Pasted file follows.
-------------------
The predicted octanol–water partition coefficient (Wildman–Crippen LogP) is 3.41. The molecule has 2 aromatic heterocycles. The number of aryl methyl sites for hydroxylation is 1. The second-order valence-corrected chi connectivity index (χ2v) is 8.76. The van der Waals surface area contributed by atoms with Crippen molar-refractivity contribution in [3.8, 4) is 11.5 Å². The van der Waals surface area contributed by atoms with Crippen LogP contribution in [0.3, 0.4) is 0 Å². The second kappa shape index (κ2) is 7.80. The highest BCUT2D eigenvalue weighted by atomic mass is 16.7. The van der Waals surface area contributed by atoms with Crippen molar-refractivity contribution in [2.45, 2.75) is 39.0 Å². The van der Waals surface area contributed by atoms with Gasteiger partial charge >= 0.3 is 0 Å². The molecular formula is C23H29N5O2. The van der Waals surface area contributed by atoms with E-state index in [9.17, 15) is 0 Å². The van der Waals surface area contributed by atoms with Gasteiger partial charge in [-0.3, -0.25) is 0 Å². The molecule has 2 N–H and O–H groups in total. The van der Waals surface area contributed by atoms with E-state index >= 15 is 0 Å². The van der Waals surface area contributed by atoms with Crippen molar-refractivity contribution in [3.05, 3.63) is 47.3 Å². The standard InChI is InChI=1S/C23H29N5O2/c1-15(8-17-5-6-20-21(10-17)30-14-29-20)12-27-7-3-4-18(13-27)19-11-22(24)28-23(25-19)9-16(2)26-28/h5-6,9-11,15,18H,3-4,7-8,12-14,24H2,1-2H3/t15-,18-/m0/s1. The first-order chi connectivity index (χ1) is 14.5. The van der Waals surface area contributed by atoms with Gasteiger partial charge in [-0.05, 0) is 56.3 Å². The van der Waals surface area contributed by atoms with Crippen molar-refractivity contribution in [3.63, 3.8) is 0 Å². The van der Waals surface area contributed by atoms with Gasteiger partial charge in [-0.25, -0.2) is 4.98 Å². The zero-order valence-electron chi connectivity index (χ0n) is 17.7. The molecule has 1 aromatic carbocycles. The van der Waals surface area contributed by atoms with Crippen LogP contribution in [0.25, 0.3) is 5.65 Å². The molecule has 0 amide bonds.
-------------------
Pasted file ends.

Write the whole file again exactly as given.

The predicted octanol–water partition coefficient (Wildman–Crippen LogP) is 3.41. The molecule has 2 aromatic heterocycles. The number of aryl methyl sites for hydroxylation is 1. The second-order valence-corrected chi connectivity index (χ2v) is 8.76. The van der Waals surface area contributed by atoms with Crippen molar-refractivity contribution in [3.8, 4) is 11.5 Å². The van der Waals surface area contributed by atoms with Crippen LogP contribution in [0.3, 0.4) is 0 Å². The second kappa shape index (κ2) is 7.80. The highest BCUT2D eigenvalue weighted by atomic mass is 16.7. The van der Waals surface area contributed by atoms with Crippen molar-refractivity contribution in [2.45, 2.75) is 39.0 Å². The van der Waals surface area contributed by atoms with Gasteiger partial charge >= 0.3 is 0 Å². The molecular formula is C23H29N5O2. The van der Waals surface area contributed by atoms with E-state index in [9.17, 15) is 0 Å². The van der Waals surface area contributed by atoms with Gasteiger partial charge in [-0.3, -0.25) is 0 Å². The molecule has 2 N–H and O–H groups in total. The van der Waals surface area contributed by atoms with E-state index >= 15 is 0 Å². The van der Waals surface area contributed by atoms with Crippen molar-refractivity contribution in [3.05, 3.63) is 47.3 Å². The standard InChI is InChI=1S/C23H29N5O2/c1-15(8-17-5-6-20-21(10-17)30-14-29-20)12-27-7-3-4-18(13-27)19-11-22(24)28-23(25-19)9-16(2)26-28/h5-6,9-11,15,18H,3-4,7-8,12-14,24H2,1-2H3/t15-,18-/m0/s1. The first-order chi connectivity index (χ1) is 14.5. The van der Waals surface area contributed by atoms with Gasteiger partial charge in [-0.05, 0) is 56.3 Å². The van der Waals surface area contributed by atoms with Crippen molar-refractivity contribution in [3.63, 3.8) is 0 Å². The van der Waals surface area contributed by atoms with Gasteiger partial charge in [-0.25, -0.2) is 4.98 Å². The zero-order valence-electron chi connectivity index (χ0n) is 17.7. The molecule has 1 aromatic carbocycles. The van der Waals surface area contributed by atoms with Crippen LogP contribution in [0.25, 0.3) is 5.65 Å². The molecule has 0 amide bonds.